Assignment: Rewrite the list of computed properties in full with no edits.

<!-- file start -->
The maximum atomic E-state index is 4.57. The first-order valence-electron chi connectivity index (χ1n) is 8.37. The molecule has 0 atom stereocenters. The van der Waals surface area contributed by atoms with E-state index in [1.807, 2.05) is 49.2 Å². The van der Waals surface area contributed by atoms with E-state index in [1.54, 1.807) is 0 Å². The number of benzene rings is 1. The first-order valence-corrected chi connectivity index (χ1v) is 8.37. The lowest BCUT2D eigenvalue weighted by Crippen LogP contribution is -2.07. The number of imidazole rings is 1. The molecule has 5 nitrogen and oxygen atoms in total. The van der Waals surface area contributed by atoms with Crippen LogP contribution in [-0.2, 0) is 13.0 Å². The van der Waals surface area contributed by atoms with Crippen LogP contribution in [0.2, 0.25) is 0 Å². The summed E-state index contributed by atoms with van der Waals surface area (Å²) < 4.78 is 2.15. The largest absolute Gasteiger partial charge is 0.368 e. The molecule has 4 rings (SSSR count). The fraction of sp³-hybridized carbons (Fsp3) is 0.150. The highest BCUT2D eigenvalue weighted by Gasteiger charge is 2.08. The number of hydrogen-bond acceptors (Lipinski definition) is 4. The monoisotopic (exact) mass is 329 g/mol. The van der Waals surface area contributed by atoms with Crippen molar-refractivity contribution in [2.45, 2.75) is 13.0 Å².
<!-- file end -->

The maximum atomic E-state index is 4.57. The first-order valence-electron chi connectivity index (χ1n) is 8.37. The molecule has 0 atom stereocenters. The van der Waals surface area contributed by atoms with E-state index in [1.807, 2.05) is 49.2 Å². The van der Waals surface area contributed by atoms with E-state index in [1.54, 1.807) is 0 Å². The number of benzene rings is 1. The first-order valence-corrected chi connectivity index (χ1v) is 8.37. The lowest BCUT2D eigenvalue weighted by Crippen LogP contribution is -2.07. The number of imidazole rings is 1. The molecule has 5 nitrogen and oxygen atoms in total. The van der Waals surface area contributed by atoms with Crippen LogP contribution in [-0.2, 0) is 13.0 Å². The van der Waals surface area contributed by atoms with Crippen LogP contribution in [0.2, 0.25) is 0 Å². The summed E-state index contributed by atoms with van der Waals surface area (Å²) < 4.78 is 2.15. The largest absolute Gasteiger partial charge is 0.368 e. The molecule has 4 rings (SSSR count). The fraction of sp³-hybridized carbons (Fsp3) is 0.150. The highest BCUT2D eigenvalue weighted by Gasteiger charge is 2.08. The number of hydrogen-bond acceptors (Lipinski definition) is 4. The monoisotopic (exact) mass is 329 g/mol. The van der Waals surface area contributed by atoms with Crippen molar-refractivity contribution in [2.45, 2.75) is 13.0 Å².